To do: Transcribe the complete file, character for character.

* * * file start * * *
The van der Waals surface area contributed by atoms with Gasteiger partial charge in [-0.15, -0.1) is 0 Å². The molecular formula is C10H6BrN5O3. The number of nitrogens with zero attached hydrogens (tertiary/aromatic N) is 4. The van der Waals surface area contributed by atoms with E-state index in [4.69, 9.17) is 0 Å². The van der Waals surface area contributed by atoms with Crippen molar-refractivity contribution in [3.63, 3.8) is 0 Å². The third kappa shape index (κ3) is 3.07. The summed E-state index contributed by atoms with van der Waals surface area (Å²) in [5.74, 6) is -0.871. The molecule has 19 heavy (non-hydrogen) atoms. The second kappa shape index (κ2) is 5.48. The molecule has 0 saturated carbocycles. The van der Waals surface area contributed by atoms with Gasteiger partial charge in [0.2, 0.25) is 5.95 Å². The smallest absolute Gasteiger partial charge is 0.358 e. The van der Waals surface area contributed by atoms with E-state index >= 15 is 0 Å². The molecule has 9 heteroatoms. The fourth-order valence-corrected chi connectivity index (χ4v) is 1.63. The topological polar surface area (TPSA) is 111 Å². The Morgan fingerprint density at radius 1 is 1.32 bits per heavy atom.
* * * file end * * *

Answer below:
The van der Waals surface area contributed by atoms with Gasteiger partial charge in [-0.15, -0.1) is 0 Å². The molecular formula is C10H6BrN5O3. The number of nitrogens with zero attached hydrogens (tertiary/aromatic N) is 4. The van der Waals surface area contributed by atoms with E-state index in [4.69, 9.17) is 0 Å². The van der Waals surface area contributed by atoms with Crippen molar-refractivity contribution in [3.63, 3.8) is 0 Å². The third kappa shape index (κ3) is 3.07. The summed E-state index contributed by atoms with van der Waals surface area (Å²) in [5.74, 6) is -0.871. The molecule has 19 heavy (non-hydrogen) atoms. The second kappa shape index (κ2) is 5.48. The molecule has 0 saturated carbocycles. The van der Waals surface area contributed by atoms with Gasteiger partial charge in [0.2, 0.25) is 5.95 Å². The smallest absolute Gasteiger partial charge is 0.358 e. The van der Waals surface area contributed by atoms with E-state index >= 15 is 0 Å². The molecule has 9 heteroatoms. The fourth-order valence-corrected chi connectivity index (χ4v) is 1.63. The topological polar surface area (TPSA) is 111 Å². The Morgan fingerprint density at radius 1 is 1.32 bits per heavy atom.